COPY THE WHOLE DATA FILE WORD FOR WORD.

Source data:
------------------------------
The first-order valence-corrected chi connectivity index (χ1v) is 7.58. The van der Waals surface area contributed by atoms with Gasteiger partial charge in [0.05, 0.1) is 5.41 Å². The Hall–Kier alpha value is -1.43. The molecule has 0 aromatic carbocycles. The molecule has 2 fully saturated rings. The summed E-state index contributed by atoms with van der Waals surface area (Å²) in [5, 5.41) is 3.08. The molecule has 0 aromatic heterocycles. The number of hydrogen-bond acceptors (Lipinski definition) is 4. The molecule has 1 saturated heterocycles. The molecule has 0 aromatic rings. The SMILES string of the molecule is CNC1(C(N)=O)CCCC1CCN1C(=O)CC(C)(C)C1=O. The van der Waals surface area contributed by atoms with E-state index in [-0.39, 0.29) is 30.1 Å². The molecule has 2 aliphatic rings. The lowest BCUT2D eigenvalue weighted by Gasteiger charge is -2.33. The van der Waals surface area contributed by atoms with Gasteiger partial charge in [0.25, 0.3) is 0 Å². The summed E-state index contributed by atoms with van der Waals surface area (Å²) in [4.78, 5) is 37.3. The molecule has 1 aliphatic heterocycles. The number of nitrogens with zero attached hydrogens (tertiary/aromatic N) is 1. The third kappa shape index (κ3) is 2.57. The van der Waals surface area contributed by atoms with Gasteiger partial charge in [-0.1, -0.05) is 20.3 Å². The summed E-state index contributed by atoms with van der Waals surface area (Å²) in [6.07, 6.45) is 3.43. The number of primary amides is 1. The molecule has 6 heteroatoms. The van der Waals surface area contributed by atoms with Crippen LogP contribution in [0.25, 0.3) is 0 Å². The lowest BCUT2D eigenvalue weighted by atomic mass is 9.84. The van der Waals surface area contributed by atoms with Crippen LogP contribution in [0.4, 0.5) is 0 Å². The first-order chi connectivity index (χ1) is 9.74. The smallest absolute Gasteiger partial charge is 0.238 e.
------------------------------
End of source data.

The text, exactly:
The first-order valence-corrected chi connectivity index (χ1v) is 7.58. The van der Waals surface area contributed by atoms with Gasteiger partial charge in [0.05, 0.1) is 5.41 Å². The Hall–Kier alpha value is -1.43. The molecule has 0 aromatic carbocycles. The molecule has 2 fully saturated rings. The summed E-state index contributed by atoms with van der Waals surface area (Å²) in [5, 5.41) is 3.08. The molecule has 0 aromatic heterocycles. The number of hydrogen-bond acceptors (Lipinski definition) is 4. The molecule has 1 saturated heterocycles. The molecule has 0 aromatic rings. The SMILES string of the molecule is CNC1(C(N)=O)CCCC1CCN1C(=O)CC(C)(C)C1=O. The van der Waals surface area contributed by atoms with E-state index in [-0.39, 0.29) is 30.1 Å². The molecule has 2 aliphatic rings. The lowest BCUT2D eigenvalue weighted by Gasteiger charge is -2.33. The van der Waals surface area contributed by atoms with Gasteiger partial charge in [0.25, 0.3) is 0 Å². The summed E-state index contributed by atoms with van der Waals surface area (Å²) in [4.78, 5) is 37.3. The molecule has 1 aliphatic heterocycles. The number of nitrogens with zero attached hydrogens (tertiary/aromatic N) is 1. The third kappa shape index (κ3) is 2.57. The van der Waals surface area contributed by atoms with Gasteiger partial charge in [-0.1, -0.05) is 20.3 Å². The summed E-state index contributed by atoms with van der Waals surface area (Å²) in [6.07, 6.45) is 3.43. The number of primary amides is 1. The molecule has 6 heteroatoms. The van der Waals surface area contributed by atoms with Crippen LogP contribution in [0.25, 0.3) is 0 Å². The lowest BCUT2D eigenvalue weighted by atomic mass is 9.84. The van der Waals surface area contributed by atoms with Crippen LogP contribution in [0.4, 0.5) is 0 Å². The first-order chi connectivity index (χ1) is 9.74. The smallest absolute Gasteiger partial charge is 0.238 e.